Defeat of Sennacherib by Rubens

Defeat of Sennacherib by Rubens
Defeat of Sennacherib by Rubens
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This painting is the work of aPeter Paulus Rubenswho, despite his relative youth, has already reached a more than considerable degree of maturity. The canvas, which is now in theAlte Pinakothek in Munichin Germany, was made between 1614 and 1615, when the artist was about 37 years old. That is to say, that he has not yet reached the fullness of his creation and has not carried out his most famous works. But still he shows himself to us as one of the greatest artists of thebaroque painting

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Rubens' Defeat of Sennacherib

Apparently the scene is one of absolute chaos, a great tumult without order. And all this to represent a battle of Antiquity, neither more nor less than the times of the Assyrians, who also artistically recounted this episode for us in their reliefs in the Palace of Sennacherib.

But after that initial disorder, when we analyze the composition, its studied structure is discovered. And everything starts from a diagonal that goes from the lower right corner to the upper left, that diagonal due to the light, the groups of figures and the central presence of that rampant horse, composed in a practically impossible contrapposto position.

The battle is arranged around the animal, which certainly presents us with a complicated composition and some of the most dynamic movements. The upper half of the fabric is quite dark, but between those dark cloudsblacks of storm a space of light opens in the center and angels come out of it.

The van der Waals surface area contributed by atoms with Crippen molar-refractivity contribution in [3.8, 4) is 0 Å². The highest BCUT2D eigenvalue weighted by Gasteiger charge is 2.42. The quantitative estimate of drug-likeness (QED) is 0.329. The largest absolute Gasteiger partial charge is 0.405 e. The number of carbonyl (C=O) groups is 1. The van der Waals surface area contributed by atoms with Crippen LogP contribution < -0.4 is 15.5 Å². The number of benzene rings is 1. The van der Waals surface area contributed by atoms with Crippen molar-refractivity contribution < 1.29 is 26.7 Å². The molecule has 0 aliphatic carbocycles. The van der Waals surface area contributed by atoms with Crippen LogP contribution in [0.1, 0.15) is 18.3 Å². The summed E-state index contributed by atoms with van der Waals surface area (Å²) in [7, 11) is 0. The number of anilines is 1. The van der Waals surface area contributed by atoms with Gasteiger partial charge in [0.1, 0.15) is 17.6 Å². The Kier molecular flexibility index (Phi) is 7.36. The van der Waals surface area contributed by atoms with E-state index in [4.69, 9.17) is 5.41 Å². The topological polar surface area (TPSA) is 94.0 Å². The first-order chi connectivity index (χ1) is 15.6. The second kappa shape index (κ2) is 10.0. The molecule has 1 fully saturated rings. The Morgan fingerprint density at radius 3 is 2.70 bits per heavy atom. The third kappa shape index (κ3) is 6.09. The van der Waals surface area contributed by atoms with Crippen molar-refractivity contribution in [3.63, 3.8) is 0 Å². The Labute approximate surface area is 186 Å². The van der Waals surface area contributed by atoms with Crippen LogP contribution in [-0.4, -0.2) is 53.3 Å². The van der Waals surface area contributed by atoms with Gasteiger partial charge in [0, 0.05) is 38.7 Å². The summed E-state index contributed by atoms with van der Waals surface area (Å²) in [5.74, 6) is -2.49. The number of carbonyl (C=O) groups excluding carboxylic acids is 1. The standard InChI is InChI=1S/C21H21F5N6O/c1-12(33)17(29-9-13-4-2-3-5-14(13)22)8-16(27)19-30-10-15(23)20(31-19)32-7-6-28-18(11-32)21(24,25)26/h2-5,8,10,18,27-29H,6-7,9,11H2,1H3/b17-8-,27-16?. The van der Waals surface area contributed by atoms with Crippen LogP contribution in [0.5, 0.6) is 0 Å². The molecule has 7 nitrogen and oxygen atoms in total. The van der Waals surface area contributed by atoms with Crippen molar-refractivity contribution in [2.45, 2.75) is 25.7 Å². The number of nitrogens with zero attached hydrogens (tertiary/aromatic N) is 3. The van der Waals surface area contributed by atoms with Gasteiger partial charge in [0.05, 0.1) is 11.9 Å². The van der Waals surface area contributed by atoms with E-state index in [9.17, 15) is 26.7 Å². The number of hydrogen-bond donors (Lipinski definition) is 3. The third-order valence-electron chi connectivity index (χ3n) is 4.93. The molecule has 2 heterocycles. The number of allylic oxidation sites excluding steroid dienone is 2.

While in the lower part the men accumulate, it is something much more earthly. Each group is located next to the banner that identifies them and each one of them marks a direction and a movement.

In the center for example there is a group of knights that seem to be heading towards the outside of the scene. Some go to the left, which takes them to a shaded area of ​​the canvas, while others go to the right, rather they run away hastily and we see it clearly as it is a part very well illuminated by the beam of light that comes from the upper zone of the angels.

The warlike and dramatic chaos presented to us by Rubens is actually a compositional marvel in which the study of color and temperature is key. It relates the gray and blue shadow tones with other parts of warmer and brighter colors where the reflections and the yellow and orange tones vibrate.

But in addition to color, there is an impressive compositional study, completely baroque, and yet very indebted to the painting of the Renaissance, more specifically of Leonardo and his works such as the battle of Anghiari. And it is that Rubens, despite the great differences in artistic concept and time, deeply admired da Vinci.

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